I hate George W. Bush just as much as the next Green-leaning liberal. But one thing he got right was his notion of “the soft bigotry of low expectations.” What Bush was referring to, in the context of eduction reform, is that, by padding the curriculum and standards for impoverished, largely Black and Latino students, we are operating under the assumption that these students are incapable of rising to the same level as their middle class, largely White counterparts. Going easy on someone, or some group of people, might make everyone feel good about themselves, but it inescapably demeans the group or individual in question by assuming them to be less capable.
A few weeks ago, I published an editorial, “Homophobia and Indie Rap,” in which I sought to break down the dichotomy between “progressive” indie rap and “backwards” mainstream rap. More specifically, I discussed how homophobia is so prevalent in hip-hop that even so called conscious/underground rappers habitually employ explicit anti-gay language and viewpoints in their music. I discussed critical apathy to homophobia and bigotry in hip-hop, but I never tried to account for why critics, and society at large, are so willing to turn a blind eye to rap’s prejudices, generally, and homophobia, specifically.
I will admit that, as a critic, I struggle with what to do when faced with an otherwise solid album that displays homophobia . I love El-P’s “Fantastic Damage,” for example, so it would painful for me to slam it or leave it off a Best Album’s of the Decade list because El-P calls his opponents “faggots” on “Delorean.”
The pain we feel in bashing albums dear to us largely explains why we are so willing to hold rap to such low moral standards. We don’t want to disparage something we love. One RapReviews reader wrote to me in response to my last editorial, candidly explaining his own perceived apathy to gay bashing in rap: “I let it slide because it’s my heroes who end up perpetuating that aspect of the culture, and it hurts inside, but I don’t recognize the hurt at a conscious level because I don’t want to believe that my heroes are wrong.” This loyalty-despite -bigotry stems from the same urge that inspires many to take offense when critical historians criticize Thomas Jefferson as an adulterous slave holder It is easier to let ourselves become desensitized to hip-hop’s most pernicious vices than constantly struggle over whether we are morally compelled to rewrite elements our most essential narratives.
This explanation, however, is slightly incomplete. It does not entirely address why society is willing to tolerate more bigotry in hip-hop than in other genres of music. In part, this double standard can be explained by the pervasiveness of gay-bashing in rap as opposed to, say, in pop music. If we dismissed every rapper that gay-bashed, we would be forced to throw out a ton of rappers. If we boycotted homophobic pop music, a small percentage of artists would be affected. Our apathy, in this sense, is similar to the long-standing blind eye society turned towards steroid use in sports. We fear that holding our heroes accountable leads to too many of their downfalls.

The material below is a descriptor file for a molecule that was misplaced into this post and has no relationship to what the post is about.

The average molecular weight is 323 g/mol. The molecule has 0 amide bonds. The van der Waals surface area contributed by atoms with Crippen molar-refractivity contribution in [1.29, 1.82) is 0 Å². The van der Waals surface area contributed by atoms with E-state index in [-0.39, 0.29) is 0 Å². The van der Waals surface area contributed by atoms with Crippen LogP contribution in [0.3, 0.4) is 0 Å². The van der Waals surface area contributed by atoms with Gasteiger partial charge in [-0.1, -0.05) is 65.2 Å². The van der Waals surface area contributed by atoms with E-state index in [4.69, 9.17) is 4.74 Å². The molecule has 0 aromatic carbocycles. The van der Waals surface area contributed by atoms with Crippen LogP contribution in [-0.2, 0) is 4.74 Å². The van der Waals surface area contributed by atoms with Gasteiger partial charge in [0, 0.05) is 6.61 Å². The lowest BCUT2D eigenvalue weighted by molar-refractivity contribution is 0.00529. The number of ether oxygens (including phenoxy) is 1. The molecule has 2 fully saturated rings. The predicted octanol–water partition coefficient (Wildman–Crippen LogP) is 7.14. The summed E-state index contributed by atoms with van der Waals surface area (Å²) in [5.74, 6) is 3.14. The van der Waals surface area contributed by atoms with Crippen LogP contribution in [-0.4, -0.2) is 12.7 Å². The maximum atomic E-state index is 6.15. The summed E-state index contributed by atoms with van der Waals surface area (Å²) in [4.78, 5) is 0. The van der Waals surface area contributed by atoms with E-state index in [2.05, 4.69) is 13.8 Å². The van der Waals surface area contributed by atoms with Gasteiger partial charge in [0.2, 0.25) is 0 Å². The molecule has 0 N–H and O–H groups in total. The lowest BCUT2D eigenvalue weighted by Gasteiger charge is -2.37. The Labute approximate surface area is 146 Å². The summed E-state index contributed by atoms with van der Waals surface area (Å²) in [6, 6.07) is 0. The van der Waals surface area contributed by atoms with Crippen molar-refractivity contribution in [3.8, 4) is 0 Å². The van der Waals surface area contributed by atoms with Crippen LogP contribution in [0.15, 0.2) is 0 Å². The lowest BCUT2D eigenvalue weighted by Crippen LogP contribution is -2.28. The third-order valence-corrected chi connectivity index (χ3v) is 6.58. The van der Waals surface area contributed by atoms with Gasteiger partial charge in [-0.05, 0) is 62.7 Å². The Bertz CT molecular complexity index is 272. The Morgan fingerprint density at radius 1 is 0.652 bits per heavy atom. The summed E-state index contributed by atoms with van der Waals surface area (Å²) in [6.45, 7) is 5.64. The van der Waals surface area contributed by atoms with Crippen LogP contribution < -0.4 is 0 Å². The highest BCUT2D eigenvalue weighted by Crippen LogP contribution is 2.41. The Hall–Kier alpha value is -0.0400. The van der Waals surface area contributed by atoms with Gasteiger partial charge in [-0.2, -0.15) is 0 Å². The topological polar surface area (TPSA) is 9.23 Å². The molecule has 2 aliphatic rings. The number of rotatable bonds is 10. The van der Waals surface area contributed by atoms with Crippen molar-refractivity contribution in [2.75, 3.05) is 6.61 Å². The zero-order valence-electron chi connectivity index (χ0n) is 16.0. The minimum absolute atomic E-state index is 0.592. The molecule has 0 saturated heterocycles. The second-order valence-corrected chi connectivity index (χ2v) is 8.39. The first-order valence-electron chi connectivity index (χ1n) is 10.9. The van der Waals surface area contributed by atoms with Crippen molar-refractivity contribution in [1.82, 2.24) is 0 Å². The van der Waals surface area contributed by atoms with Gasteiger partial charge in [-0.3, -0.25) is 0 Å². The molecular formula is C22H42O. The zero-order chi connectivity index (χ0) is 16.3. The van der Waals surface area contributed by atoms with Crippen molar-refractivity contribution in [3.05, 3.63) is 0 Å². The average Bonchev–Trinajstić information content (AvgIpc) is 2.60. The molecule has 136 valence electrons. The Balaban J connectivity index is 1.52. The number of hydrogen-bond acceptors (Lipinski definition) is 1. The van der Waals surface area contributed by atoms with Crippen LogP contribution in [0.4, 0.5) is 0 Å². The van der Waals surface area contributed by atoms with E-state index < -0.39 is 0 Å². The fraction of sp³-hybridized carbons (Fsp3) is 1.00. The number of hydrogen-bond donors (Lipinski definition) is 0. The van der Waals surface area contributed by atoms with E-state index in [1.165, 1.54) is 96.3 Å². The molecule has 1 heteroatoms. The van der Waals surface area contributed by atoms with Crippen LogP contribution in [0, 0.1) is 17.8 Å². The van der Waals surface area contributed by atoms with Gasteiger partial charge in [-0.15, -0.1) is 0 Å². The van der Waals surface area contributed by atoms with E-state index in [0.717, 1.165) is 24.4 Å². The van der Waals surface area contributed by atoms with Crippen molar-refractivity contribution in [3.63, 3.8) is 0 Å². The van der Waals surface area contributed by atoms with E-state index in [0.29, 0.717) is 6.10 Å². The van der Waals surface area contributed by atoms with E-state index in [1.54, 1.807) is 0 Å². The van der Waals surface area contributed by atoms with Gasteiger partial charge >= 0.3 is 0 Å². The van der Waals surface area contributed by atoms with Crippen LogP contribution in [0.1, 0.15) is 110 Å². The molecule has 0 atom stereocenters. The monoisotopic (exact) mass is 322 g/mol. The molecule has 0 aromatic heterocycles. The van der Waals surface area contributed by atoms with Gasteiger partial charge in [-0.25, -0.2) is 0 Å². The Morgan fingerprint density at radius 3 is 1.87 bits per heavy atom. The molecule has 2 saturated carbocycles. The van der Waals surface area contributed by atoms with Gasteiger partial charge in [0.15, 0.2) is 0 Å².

But this explanation does not seem to address the extent of our apathy towards bigotry in rap. As stated in my former editorial, Pitchfork.com praised Drake’s “progressivness” towards women as “contagious” because he inspired T.I. to choose independent women, which he clearly viewed as the exception to the rule, over “these superficial gold-digging bitches in here.” In what world is someone being progressive by referring to women as “gold-digging bitches?”
Our naturilization of bigotry, and especially homophobia, in hip-hop seems to stem at least in part from something more fundamental than our idolizing of rappers. At the very least, there is a cultural assumption that hip-hop is inherently more thuggish and amoral than other genres of music and thus does not warrant the same ethical scrutiny.
Unfortunately, though, a large part of me is afraid that apathy amongst critics and the general public starts not with prejudice towards rap, but with prejudice towards black people and black culture generally. Implicit in our responses (or lack-thereof) towards gay-bashing in hip-hop is the idea that black people (and especially black men) are fundamentally less tolerant, compassionate, and forward-thinking than others. And because society generally perceives hip-hop as grounding itself in black (male) culture, the assumption goes, it only makes sense that homophobia is endemic to hip-hop. It is telling, for example, that Eminem’s homophobia provoked a national outcry (though, concededly, a more nuanced critical one), while the homophobia of black rappers tends to receive little more attention than a rant on a message-board.
Indeed, if as critics and as a society, we accept homophobia as part and parcel to rap, we, knowingly or not, assume that rap and the culture that anchors it are less capable of progressive thinking than other American subcultures. This supposed relativism isn’t tolerance, it’s complicity – complicity with both rap’s bigotry and the soft bigotry that allows society to accept it.